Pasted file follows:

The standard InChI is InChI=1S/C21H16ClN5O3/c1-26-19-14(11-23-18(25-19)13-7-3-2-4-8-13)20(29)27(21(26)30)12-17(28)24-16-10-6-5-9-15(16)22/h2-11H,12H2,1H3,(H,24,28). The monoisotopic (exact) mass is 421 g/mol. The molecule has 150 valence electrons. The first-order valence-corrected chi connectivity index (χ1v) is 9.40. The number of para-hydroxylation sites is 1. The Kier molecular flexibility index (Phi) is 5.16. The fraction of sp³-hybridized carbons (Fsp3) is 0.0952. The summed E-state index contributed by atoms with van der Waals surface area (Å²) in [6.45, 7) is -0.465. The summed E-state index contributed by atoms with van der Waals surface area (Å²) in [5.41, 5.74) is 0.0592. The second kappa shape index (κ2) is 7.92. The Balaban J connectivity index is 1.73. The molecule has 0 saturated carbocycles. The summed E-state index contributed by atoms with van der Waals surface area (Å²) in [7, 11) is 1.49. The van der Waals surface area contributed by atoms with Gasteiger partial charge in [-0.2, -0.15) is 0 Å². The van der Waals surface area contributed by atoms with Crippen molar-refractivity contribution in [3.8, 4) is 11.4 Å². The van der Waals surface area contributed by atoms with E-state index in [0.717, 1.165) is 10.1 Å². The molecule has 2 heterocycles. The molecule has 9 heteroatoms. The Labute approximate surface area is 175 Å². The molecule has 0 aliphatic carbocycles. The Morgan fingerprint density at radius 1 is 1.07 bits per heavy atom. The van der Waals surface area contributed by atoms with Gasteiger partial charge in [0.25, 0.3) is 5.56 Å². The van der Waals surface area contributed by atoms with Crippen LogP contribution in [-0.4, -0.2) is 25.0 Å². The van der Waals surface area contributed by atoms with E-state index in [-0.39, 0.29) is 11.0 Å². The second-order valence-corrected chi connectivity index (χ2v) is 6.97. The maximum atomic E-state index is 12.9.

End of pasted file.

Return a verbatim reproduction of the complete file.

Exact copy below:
The standard InChI is InChI=1S/C21H16ClN5O3/c1-26-19-14(11-23-18(25-19)13-7-3-2-4-8-13)20(29)27(21(26)30)12-17(28)24-16-10-6-5-9-15(16)22/h2-11H,12H2,1H3,(H,24,28). The monoisotopic (exact) mass is 421 g/mol. The molecule has 150 valence electrons. The first-order valence-corrected chi connectivity index (χ1v) is 9.40. The number of para-hydroxylation sites is 1. The Kier molecular flexibility index (Phi) is 5.16. The fraction of sp³-hybridized carbons (Fsp3) is 0.0952. The summed E-state index contributed by atoms with van der Waals surface area (Å²) in [6.45, 7) is -0.465. The summed E-state index contributed by atoms with van der Waals surface area (Å²) in [5.41, 5.74) is 0.0592. The second kappa shape index (κ2) is 7.92. The Balaban J connectivity index is 1.73. The molecule has 0 saturated carbocycles. The summed E-state index contributed by atoms with van der Waals surface area (Å²) in [7, 11) is 1.49. The van der Waals surface area contributed by atoms with Gasteiger partial charge in [-0.2, -0.15) is 0 Å². The van der Waals surface area contributed by atoms with Crippen molar-refractivity contribution in [3.8, 4) is 11.4 Å². The van der Waals surface area contributed by atoms with E-state index in [0.717, 1.165) is 10.1 Å². The molecule has 2 heterocycles. The molecule has 9 heteroatoms. The Labute approximate surface area is 175 Å². The molecule has 0 aliphatic carbocycles. The Morgan fingerprint density at radius 1 is 1.07 bits per heavy atom. The van der Waals surface area contributed by atoms with Gasteiger partial charge in [0.25, 0.3) is 5.56 Å². The van der Waals surface area contributed by atoms with Crippen LogP contribution in [-0.4, -0.2) is 25.0 Å². The van der Waals surface area contributed by atoms with E-state index in [-0.39, 0.29) is 11.0 Å². The second-order valence-corrected chi connectivity index (χ2v) is 6.97. The maximum atomic E-state index is 12.9.